Practical Ideas to Address High Feed and Production Costs
Pork producers are facing a period of rapidly increasing feed and production costs. The following management tips and resources have been compiled by the Pork Checkoff to assist producers in identifying opportunities to increase efficiencies and reduce costs.
This information was gathered from experts and producers across academia and industry and from many valuable industry based Web sites in the United States and Canada. These tips are not listed in order of priority and implementation should be considered based on the needs of each operation. Included with many of the tips are links for additional information. The list and resources are not all-inclusive and there may be many other sources of information in addition to the ones we have identified in this document.
Many of these tips and many other suggestions for reducing feed costs and increasing efficiencies are available from sources including extension Web sites at many major universities. In addition, most of these tips are supported by fact sheets and references that can be found on the Pork Information Gateway (PIG) (user registration is required) and the Pork Checkoff’s Web site at www.pork.org.
Additional tips are available from the Prairie Swine Center.
Producers should keep in mind that decreasing feed and production costs is very complex and should be considered carefully. However, small gains in several areas will produce significant savings. By only decreasing the cost of feed per ton, the cost of feed per pound of gain or total feed cost per pig to market weight may actually decrease profitability. Improving feed efficiency may also decrease profitability if actual feed costs increase more than the return received on the increase in efficiency. Producers need to focus on production practices that optimize feed costs and efficiencies while maximizing profitability. Contact your local extension service, nutritionist or veterinarian for additional information and regional recommendations.
Feed Processing and Manufacturing
Decrease feed particle size
For every 100 micron change in particle size, feed efficiency is impacted by 1.2 percent. Decreasing particle size from 750 microns to 600 microns will result in substantial savings per pig. In most cases, this particle size is not fine enough to worry about ulcer problems, but feed dust will be increased. For more information on analysis of particle size, Click here: http://www.asi.k-state.edu/species/swine/research-and-extension/particle-size-information.html. Spreadsheets and guidelines for calculating particle size are available on this site. For more information view this factsheet titled: “Effects of diet particle size on animal performance”. Similar information may be found at other universities. Contact your local extension educator for assistance.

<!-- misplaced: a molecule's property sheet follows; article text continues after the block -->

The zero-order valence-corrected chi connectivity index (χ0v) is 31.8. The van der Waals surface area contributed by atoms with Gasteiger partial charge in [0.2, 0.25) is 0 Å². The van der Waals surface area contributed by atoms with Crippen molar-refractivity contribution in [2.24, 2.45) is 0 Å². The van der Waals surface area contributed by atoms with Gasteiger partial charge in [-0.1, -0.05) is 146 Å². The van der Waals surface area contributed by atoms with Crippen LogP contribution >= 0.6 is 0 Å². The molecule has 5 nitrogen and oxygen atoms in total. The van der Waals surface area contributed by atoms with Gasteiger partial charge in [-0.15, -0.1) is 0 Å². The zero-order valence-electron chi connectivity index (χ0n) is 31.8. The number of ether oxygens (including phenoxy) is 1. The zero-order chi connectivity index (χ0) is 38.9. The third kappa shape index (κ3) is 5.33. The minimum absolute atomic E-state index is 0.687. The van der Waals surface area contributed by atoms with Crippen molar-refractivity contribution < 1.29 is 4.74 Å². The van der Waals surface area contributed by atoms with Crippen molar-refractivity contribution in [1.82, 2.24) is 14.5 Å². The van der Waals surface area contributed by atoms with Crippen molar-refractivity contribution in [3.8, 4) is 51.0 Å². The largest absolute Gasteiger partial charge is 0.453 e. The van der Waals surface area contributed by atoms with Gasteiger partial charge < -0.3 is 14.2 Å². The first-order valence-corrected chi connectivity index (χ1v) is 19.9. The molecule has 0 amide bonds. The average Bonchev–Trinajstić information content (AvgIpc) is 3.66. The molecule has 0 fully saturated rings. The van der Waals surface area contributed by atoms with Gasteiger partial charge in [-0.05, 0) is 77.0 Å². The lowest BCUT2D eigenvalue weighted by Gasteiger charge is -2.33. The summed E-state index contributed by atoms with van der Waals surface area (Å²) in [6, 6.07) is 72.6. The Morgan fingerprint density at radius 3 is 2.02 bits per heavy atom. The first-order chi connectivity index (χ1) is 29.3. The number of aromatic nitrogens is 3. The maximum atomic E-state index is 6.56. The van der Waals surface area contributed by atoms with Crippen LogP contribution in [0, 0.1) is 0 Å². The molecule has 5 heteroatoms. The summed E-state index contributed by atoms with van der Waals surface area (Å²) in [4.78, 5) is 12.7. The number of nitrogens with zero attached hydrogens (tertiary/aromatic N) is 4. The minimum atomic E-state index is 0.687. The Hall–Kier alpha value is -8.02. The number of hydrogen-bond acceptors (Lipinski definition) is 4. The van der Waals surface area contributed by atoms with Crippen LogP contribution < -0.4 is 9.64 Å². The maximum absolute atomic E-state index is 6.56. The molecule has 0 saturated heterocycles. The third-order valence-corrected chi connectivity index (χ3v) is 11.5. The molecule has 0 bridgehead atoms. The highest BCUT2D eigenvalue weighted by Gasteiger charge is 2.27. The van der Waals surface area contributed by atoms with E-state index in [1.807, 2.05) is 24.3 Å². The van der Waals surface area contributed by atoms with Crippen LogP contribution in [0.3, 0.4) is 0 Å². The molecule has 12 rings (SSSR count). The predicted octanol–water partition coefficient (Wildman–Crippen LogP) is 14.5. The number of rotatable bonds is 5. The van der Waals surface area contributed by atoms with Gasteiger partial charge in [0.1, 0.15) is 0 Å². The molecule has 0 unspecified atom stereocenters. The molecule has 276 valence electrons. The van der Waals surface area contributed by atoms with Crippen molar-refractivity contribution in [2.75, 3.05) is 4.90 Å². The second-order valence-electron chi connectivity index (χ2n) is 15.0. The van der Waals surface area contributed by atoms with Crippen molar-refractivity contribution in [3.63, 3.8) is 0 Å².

A PIG Reference on this topic is also available: Impact of Repeated Out-Of-Feed Events and Fineness of Grind on Grow-Finish Performance.
Improve pellet quality
Fines cause feed wastage but feed utilization and efficiency can be improved by implementing a quality pelleting process that ensures less than 20 percent fines at the feeder. Research at Kansas State University shows that pelleted diets result in more highly available nutrients, less dust, less feed wastage, better feed conversion and lower incidence of ulcer problems. Always check the cost of pelleting against expected efficiency gains to determine if pelleting is economically beneficial. Visit here for more technical information.
Maintain equipment for optimal efficiency.
Rotate or replace hammers in the hammer mill to ensure consistent particle size. Also, make sure rolls on the roller mill are properly maintained for the desired particle size. Make sure that mixing equipment is maintained so that distribution of nutrients is ensured throughout the entire volume of feed. Also, calibrate and maintain the scales for weighing pigs and feed at least twice per year.
Consider use of wet-dry feeders.
Wet-dry feeders may reduce feed wastage and dust due as pigs can wet the feed to the consistency they desire. Palatability also is improved over dry diets thereby increasing consumption and performance in some cases. For more information view the article: “Impact of feeders and drinker devices on pig performance, water use, and manure volume”.
Repair or replace broken feeders.
Broken or damaged feeders can result in excess costs due to feed wastage or inadequate feed provisions for the pigs resulting in poor performance. Consider replacing older or inefficient feeders with well designed, efficient feeders that minimize feed wastage and promote maximum performance.
Adjust feeders to reduce waste.
Adjusting feeders to reduce feed wastage should be a routine practice. Minor adjustments of feed bins and transport systems can also result in big savings. Kansas State University recommends the following steps for proper feeder adjustment:
- Close feeder completely after cleaning before putting any feed in the feeder
- Open feeder just enough to start small feed flow
- Shake feeder to increase amount of pellets or meal in pan (to cover 1/3 of pan)
- Clean corners daily instead of increasing feeder adjustment to increase feed flow.
- Prevent moisture damage and spoilage in feed systems and storage.
- Eliminate all rodents, birds and other pests.
Monitor feed ingredients for potential mycotoxin contamination.
Scientists have identified several mycotoxins that cause significant, detrimental health and performance problems in swine fed contaminated plant based feedstuffs. Fungal infestation and subsequent mycotoxin production can occur during plant growth, maturity, harvesting, storage and processing of grains, and is influenced primarily by moisture level, temperature, and availability of oxygen. In addition, grain that is damaged, immature, drought stricken or otherwise stressed is more susceptible to mold growth. For more information, visit here.